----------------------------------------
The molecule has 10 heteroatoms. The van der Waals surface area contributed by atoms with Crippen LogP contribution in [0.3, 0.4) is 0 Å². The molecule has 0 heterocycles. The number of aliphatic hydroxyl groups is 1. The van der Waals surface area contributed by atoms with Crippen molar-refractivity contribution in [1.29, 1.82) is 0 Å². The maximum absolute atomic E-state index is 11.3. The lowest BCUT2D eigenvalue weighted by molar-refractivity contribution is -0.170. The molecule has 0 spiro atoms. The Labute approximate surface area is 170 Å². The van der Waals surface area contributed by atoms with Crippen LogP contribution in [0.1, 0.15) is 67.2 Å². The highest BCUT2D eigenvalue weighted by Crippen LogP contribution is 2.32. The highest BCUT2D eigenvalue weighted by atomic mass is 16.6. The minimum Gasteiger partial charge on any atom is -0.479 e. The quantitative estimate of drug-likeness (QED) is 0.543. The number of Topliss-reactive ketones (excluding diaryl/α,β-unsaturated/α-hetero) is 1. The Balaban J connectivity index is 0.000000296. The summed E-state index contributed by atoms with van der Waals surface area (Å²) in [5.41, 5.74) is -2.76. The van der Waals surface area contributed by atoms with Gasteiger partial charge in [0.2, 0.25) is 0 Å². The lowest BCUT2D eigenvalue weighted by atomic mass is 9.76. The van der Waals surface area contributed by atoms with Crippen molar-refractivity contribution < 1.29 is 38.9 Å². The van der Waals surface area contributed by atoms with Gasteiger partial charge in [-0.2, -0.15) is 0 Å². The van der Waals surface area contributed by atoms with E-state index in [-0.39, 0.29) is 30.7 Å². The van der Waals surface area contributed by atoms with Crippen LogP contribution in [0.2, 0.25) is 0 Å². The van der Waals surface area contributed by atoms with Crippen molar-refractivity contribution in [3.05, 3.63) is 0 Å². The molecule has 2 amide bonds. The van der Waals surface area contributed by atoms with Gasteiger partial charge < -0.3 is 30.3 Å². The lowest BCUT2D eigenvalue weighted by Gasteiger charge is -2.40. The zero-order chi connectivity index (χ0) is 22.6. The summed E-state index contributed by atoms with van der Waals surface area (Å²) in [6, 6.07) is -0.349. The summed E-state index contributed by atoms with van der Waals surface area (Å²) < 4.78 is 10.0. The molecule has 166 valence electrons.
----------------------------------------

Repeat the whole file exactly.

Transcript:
The molecule has 10 heteroatoms. The van der Waals surface area contributed by atoms with Crippen LogP contribution in [0.3, 0.4) is 0 Å². The molecule has 0 heterocycles. The number of aliphatic hydroxyl groups is 1. The van der Waals surface area contributed by atoms with Crippen molar-refractivity contribution in [1.29, 1.82) is 0 Å². The maximum absolute atomic E-state index is 11.3. The lowest BCUT2D eigenvalue weighted by molar-refractivity contribution is -0.170. The molecule has 0 spiro atoms. The Labute approximate surface area is 170 Å². The van der Waals surface area contributed by atoms with Crippen LogP contribution in [0.1, 0.15) is 67.2 Å². The highest BCUT2D eigenvalue weighted by Crippen LogP contribution is 2.32. The highest BCUT2D eigenvalue weighted by atomic mass is 16.6. The minimum Gasteiger partial charge on any atom is -0.479 e. The quantitative estimate of drug-likeness (QED) is 0.543. The number of Topliss-reactive ketones (excluding diaryl/α,β-unsaturated/α-hetero) is 1. The Balaban J connectivity index is 0.000000296. The summed E-state index contributed by atoms with van der Waals surface area (Å²) in [5.41, 5.74) is -2.76. The van der Waals surface area contributed by atoms with Gasteiger partial charge in [0.2, 0.25) is 0 Å². The lowest BCUT2D eigenvalue weighted by atomic mass is 9.76. The van der Waals surface area contributed by atoms with Crippen molar-refractivity contribution < 1.29 is 38.9 Å². The van der Waals surface area contributed by atoms with Gasteiger partial charge in [-0.2, -0.15) is 0 Å². The van der Waals surface area contributed by atoms with E-state index in [-0.39, 0.29) is 30.7 Å². The van der Waals surface area contributed by atoms with Crippen LogP contribution in [0.2, 0.25) is 0 Å². The van der Waals surface area contributed by atoms with Crippen molar-refractivity contribution in [3.05, 3.63) is 0 Å². The molecule has 2 amide bonds. The van der Waals surface area contributed by atoms with Gasteiger partial charge < -0.3 is 30.3 Å². The lowest BCUT2D eigenvalue weighted by Gasteiger charge is -2.40. The zero-order chi connectivity index (χ0) is 22.6. The summed E-state index contributed by atoms with van der Waals surface area (Å²) in [6, 6.07) is -0.349. The summed E-state index contributed by atoms with van der Waals surface area (Å²) < 4.78 is 10.0. The molecule has 166 valence electrons.